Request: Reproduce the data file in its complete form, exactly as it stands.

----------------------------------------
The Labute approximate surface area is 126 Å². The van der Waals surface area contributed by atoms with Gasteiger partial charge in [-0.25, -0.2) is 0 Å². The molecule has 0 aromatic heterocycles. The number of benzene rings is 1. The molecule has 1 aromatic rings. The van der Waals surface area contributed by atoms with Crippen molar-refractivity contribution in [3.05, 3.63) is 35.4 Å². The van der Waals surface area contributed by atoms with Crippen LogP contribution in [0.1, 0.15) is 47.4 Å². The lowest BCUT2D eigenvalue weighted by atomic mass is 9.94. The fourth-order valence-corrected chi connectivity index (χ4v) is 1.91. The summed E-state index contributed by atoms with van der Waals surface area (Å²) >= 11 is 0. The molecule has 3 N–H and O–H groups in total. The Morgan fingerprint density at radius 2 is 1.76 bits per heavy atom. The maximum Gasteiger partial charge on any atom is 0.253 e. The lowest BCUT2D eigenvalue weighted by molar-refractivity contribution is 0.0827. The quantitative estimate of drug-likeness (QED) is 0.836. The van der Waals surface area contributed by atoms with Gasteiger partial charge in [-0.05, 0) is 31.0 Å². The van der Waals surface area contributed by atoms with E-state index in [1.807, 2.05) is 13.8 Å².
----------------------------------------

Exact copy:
The Labute approximate surface area is 126 Å². The van der Waals surface area contributed by atoms with Gasteiger partial charge in [-0.25, -0.2) is 0 Å². The molecule has 0 aromatic heterocycles. The number of benzene rings is 1. The molecule has 1 aromatic rings. The van der Waals surface area contributed by atoms with Crippen molar-refractivity contribution in [3.05, 3.63) is 35.4 Å². The van der Waals surface area contributed by atoms with Crippen LogP contribution in [0.1, 0.15) is 47.4 Å². The lowest BCUT2D eigenvalue weighted by atomic mass is 9.94. The fourth-order valence-corrected chi connectivity index (χ4v) is 1.91. The summed E-state index contributed by atoms with van der Waals surface area (Å²) >= 11 is 0. The molecule has 3 N–H and O–H groups in total. The Morgan fingerprint density at radius 2 is 1.76 bits per heavy atom. The maximum Gasteiger partial charge on any atom is 0.253 e. The lowest BCUT2D eigenvalue weighted by molar-refractivity contribution is 0.0827. The quantitative estimate of drug-likeness (QED) is 0.836. The van der Waals surface area contributed by atoms with Gasteiger partial charge in [-0.05, 0) is 31.0 Å². The van der Waals surface area contributed by atoms with E-state index in [1.807, 2.05) is 13.8 Å².